Teacher wellness center at city school has goal to promote fitness, ease stress

A local development firm, War Horse, is opening a wellness center for teachers at Francis Scott Key Elementary/Middle School. (Kim Hairston, Baltimore Sun video)

An exhausted Morgen Piper used to roll past her workout studio just down the street from Francis Scott Key Elementary/Middle School at the end of the day, thinking "I just can't do it."

Beginning this year, the special education teacher will have to muster only enough energy to walk down the hall.


The first wellness center for teachers in Baltimore opened Thursday at Francis Scott Key, part of a public-private partnership spearheaded by Scott Plank, founder of the real estate and philanthropy company War Horse.

Officials say the effort is designed to foster health and fitness among teachers, who are relied upon as role models for students.


"A lot of the lion's share of the resources go to the kids, as it should be," said Plank. "But we thought we could deliver the same kinds of resources to teachers."

Plank said he created the 1,574-square-foot wellness center — equipped with treadmills, an Arc exercise machine, bikes, a rowing machine and more — with the goal of bringing a private-sector attraction to public school teachers.

Plank said people sometimes forget that teachers make a choice to go into a classroom instead of into corporations. He quipped that he didn't know much about being a teacher, but he does know about running a business.

"Everything is about retaining and attracting good people," Plank said.

For Piper, the wellness center signals recognition and appreciation for her job.

"It's like we work for this entity, where we're only seen as teachers," Piper said. "This acknowledges that we're people."

Piper doubts she and her colleagues will have many excuses for not getting to the gym.

"People are already working out how to work out," she said.

Loretta Johnson, longtime city teachers union leader and now secretary of the American Federation of Teachers, said she has campaigned for such wellness programs for decades. She said the AFT will work for centers like the one at Francis Scott Key across the country.

Johnson said the need for wellness programs is evident. She cited rampant health care costs and "alarming" results of a recent national survey conducted by the AFT on teachers' quality of life.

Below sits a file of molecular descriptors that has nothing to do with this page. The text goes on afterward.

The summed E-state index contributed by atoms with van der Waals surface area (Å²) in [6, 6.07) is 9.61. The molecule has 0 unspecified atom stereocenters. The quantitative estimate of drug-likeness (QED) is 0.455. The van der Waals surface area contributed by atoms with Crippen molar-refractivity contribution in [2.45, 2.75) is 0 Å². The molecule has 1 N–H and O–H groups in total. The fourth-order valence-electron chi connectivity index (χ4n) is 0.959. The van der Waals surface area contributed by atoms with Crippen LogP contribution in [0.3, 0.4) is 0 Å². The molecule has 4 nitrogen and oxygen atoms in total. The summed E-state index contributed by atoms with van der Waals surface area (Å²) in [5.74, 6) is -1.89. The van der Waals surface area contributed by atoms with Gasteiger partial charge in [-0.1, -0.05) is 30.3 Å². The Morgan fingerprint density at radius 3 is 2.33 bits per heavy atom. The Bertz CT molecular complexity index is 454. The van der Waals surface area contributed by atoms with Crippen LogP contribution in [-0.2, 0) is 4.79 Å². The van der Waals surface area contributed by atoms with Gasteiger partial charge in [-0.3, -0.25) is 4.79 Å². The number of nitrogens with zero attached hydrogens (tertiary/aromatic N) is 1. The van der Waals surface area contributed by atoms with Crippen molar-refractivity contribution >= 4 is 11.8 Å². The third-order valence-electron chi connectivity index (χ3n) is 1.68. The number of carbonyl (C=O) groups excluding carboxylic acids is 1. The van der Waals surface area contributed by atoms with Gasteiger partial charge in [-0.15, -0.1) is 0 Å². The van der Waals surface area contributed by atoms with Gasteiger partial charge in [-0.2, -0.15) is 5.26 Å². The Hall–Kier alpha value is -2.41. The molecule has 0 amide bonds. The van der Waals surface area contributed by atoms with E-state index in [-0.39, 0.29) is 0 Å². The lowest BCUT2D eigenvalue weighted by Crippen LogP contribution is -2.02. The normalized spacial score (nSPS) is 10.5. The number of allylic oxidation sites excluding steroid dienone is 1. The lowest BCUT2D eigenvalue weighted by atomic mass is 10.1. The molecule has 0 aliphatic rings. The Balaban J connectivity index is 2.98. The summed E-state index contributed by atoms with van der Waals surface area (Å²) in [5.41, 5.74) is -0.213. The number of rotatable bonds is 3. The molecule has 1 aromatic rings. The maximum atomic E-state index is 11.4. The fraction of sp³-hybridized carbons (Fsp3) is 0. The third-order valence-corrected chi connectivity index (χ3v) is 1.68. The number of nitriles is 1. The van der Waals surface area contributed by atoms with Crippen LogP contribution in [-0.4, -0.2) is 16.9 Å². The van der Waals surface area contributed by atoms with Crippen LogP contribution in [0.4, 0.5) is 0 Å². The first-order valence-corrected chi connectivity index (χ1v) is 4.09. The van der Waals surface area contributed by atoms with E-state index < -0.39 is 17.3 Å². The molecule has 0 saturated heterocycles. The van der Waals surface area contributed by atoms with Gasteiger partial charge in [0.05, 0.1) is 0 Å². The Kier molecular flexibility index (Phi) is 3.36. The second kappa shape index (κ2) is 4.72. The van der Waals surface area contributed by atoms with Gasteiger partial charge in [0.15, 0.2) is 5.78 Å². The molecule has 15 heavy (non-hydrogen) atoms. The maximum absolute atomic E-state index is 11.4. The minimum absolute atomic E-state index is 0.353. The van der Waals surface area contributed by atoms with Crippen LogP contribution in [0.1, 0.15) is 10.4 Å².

She said seven out of 10 educators responding to the survey said they often felt work was stressful, and eight out of 10 said they felt physically and mentally exhausted at the end of the day.

"Centers like these are exactly what the doctor ordered," Johnson said.


The wellness center is part of a three-year investment in the Locust Point school by Plank, the brother of Under Armour's founder and CEO Kevin Plank. War Horse has also provided money to redesign and renovate the school cafeteria and teachers' lounge. Representatives did not say how much the company has spent.

Tisha Edwards, the former chief of staff and interim CEO of the city school system who now works for War Horse, helped Plank plan the wellness center. At Thursday's ceremony, he credited her for urging him to make it exclusively for teachers.

Jamilla Fort, a fifth-grade teacher at Francis Scott Key, said teachers are stressed, and sometimes the idea of finding time to take care of themselves causes more stress.

She said she was looking forward to being able to share workout time with her fellow teachers, many of whom are friends and get together to blow off steam anyway.

"It can be hard when you're stressed out and you feel like no one cares," Fort said. "The less stressed we are, the better teachers we are."


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